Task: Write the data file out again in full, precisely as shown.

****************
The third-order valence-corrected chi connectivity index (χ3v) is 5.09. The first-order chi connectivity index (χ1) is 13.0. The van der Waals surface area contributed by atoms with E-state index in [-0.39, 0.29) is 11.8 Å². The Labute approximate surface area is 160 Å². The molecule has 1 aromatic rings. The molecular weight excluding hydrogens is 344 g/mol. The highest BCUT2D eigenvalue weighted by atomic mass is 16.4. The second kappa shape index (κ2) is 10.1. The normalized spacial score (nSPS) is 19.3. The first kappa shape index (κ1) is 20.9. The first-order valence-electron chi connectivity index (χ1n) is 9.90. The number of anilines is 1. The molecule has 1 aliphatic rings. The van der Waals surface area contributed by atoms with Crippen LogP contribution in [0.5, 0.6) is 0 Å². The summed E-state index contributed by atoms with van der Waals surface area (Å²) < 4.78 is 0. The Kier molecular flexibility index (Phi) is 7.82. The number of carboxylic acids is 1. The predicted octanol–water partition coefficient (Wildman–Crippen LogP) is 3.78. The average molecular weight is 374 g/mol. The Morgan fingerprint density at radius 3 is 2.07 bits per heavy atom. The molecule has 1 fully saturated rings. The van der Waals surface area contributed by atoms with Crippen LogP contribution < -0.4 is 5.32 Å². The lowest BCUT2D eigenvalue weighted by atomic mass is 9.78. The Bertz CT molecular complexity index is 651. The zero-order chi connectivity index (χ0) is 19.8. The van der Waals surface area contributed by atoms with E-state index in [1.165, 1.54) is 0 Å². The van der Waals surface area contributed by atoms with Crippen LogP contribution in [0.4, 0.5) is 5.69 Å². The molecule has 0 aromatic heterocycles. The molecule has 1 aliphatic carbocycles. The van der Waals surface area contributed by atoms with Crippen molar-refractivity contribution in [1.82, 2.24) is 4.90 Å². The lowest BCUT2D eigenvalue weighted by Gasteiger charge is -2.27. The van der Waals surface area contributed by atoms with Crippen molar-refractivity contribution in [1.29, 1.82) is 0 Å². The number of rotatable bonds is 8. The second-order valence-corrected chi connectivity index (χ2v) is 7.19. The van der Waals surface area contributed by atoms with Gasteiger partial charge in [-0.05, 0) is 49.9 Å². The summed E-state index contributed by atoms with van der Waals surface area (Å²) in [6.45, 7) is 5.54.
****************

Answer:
The third-order valence-corrected chi connectivity index (χ3v) is 5.09. The first-order chi connectivity index (χ1) is 13.0. The van der Waals surface area contributed by atoms with E-state index in [-0.39, 0.29) is 11.8 Å². The Labute approximate surface area is 160 Å². The molecule has 1 aromatic rings. The molecular weight excluding hydrogens is 344 g/mol. The highest BCUT2D eigenvalue weighted by atomic mass is 16.4. The second kappa shape index (κ2) is 10.1. The normalized spacial score (nSPS) is 19.3. The first kappa shape index (κ1) is 20.9. The first-order valence-electron chi connectivity index (χ1n) is 9.90. The number of anilines is 1. The molecule has 1 aliphatic rings. The van der Waals surface area contributed by atoms with Crippen LogP contribution in [0.5, 0.6) is 0 Å². The summed E-state index contributed by atoms with van der Waals surface area (Å²) < 4.78 is 0. The Kier molecular flexibility index (Phi) is 7.82. The number of carboxylic acids is 1. The predicted octanol–water partition coefficient (Wildman–Crippen LogP) is 3.78. The average molecular weight is 374 g/mol. The Morgan fingerprint density at radius 3 is 2.07 bits per heavy atom. The molecule has 1 fully saturated rings. The van der Waals surface area contributed by atoms with Crippen LogP contribution < -0.4 is 5.32 Å². The lowest BCUT2D eigenvalue weighted by atomic mass is 9.78. The Bertz CT molecular complexity index is 651. The zero-order chi connectivity index (χ0) is 19.8. The van der Waals surface area contributed by atoms with E-state index in [1.165, 1.54) is 0 Å². The van der Waals surface area contributed by atoms with Crippen LogP contribution in [0.4, 0.5) is 5.69 Å². The molecule has 0 aromatic heterocycles. The molecule has 1 aliphatic carbocycles. The van der Waals surface area contributed by atoms with Crippen molar-refractivity contribution in [1.82, 2.24) is 4.90 Å². The lowest BCUT2D eigenvalue weighted by Gasteiger charge is -2.27. The van der Waals surface area contributed by atoms with Crippen molar-refractivity contribution in [1.29, 1.82) is 0 Å². The number of rotatable bonds is 8. The second-order valence-corrected chi connectivity index (χ2v) is 7.19. The van der Waals surface area contributed by atoms with Gasteiger partial charge in [-0.05, 0) is 49.9 Å². The summed E-state index contributed by atoms with van der Waals surface area (Å²) in [6.45, 7) is 5.54.